The Gospels depict Jesus as having spent a surprising amount of time healing people…
It is significant also that the Greek verb "sozo" was used in Jesus’ day to mean both to save and to heal, and "soter" could signify either savior or physician.
Ever since the time of Jesus, healing has been part of the Christian tradition. In this century it has usually been associated with religious quackery or the lunatic fringe…
Jesus is reported to have made the blind see and the lame walk, and over the centuries countless miraculous healings have been claimed in his name. For those who prefer not to believe in them, a number of approaches are possible, among them:
1. The idea of miracles is an offence both to man’s reason and to his dignity. Thus, a priori, miracles don’t happen.
2. Unless there is objective medical evidence to substantiate the claim that a miraculous healing has happened, you can assume it hasn’t.
3. If the medical authorities agree that a healing is inexplicable in terms of present scientific knowledge, you can simply ascribe this to the deficiencies of present scientific knowledge.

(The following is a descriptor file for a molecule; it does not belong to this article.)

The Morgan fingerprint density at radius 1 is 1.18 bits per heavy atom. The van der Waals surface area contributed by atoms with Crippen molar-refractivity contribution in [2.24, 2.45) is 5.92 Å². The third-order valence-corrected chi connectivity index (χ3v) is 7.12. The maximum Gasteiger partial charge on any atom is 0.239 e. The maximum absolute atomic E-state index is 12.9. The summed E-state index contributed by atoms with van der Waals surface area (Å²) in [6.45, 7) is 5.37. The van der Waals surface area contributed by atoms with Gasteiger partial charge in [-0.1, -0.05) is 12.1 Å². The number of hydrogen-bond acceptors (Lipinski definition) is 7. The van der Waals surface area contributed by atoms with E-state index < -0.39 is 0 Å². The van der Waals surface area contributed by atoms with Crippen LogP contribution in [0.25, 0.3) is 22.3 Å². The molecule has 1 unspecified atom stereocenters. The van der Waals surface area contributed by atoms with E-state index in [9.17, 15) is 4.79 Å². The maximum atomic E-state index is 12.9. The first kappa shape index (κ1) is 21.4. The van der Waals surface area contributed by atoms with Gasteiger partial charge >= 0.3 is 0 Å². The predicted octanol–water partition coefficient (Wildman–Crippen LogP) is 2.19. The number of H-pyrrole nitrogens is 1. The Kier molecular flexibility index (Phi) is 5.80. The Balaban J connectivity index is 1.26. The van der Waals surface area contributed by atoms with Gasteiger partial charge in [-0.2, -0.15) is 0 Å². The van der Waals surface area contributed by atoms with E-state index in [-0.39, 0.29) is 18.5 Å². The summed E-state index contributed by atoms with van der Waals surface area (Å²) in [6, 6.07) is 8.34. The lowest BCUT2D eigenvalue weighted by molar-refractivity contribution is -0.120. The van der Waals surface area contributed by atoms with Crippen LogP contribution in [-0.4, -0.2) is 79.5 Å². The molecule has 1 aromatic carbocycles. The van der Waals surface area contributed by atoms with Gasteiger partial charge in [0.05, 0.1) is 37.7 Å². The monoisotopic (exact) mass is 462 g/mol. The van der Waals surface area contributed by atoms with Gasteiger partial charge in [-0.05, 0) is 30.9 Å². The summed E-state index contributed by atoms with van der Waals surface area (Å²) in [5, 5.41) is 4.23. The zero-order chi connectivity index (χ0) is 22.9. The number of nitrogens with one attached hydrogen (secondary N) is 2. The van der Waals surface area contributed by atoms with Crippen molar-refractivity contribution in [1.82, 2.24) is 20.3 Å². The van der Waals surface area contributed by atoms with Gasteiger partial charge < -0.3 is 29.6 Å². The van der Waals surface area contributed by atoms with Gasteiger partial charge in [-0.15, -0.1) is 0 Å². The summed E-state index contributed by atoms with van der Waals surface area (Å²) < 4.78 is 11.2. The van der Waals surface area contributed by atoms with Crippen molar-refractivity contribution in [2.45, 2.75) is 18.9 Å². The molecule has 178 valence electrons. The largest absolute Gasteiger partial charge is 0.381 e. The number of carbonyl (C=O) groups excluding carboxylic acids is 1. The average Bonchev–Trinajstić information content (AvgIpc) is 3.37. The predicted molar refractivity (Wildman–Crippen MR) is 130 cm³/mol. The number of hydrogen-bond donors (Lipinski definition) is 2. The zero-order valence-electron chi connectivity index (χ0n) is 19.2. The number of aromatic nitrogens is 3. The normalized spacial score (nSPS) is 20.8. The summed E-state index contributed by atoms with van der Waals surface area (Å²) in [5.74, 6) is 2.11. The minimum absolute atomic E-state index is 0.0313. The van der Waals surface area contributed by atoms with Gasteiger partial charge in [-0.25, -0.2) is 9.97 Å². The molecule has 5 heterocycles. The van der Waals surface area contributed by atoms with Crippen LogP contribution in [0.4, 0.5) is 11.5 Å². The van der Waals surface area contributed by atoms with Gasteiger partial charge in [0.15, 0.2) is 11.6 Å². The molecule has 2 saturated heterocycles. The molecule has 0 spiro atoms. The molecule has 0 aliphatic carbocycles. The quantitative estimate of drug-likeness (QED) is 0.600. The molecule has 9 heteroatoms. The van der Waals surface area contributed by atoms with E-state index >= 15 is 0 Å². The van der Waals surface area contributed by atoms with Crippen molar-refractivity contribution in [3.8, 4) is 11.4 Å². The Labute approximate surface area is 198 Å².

4. If an otherwise intelligent and honest human being is convinced, despite all arguments to the contrary, that it is God who has healed him you can assume that his sickness, like its cure, was purely psychological...
If your approach to this kind of healing is less ideological and more empirical, you can always give it a try. Pray for it.
If it’s somebody else’s healing you’re praying for, you can try at the same time laying your hands on him as Jesus sometimes did.
If his sickness involves his body as well as his soul, then God may be able to use your inept hands as well as your inept faith to heal him.
If you feel like a fool as you are doing this, don’t let it throw you.
You are a fool of course...
If your prayer ...
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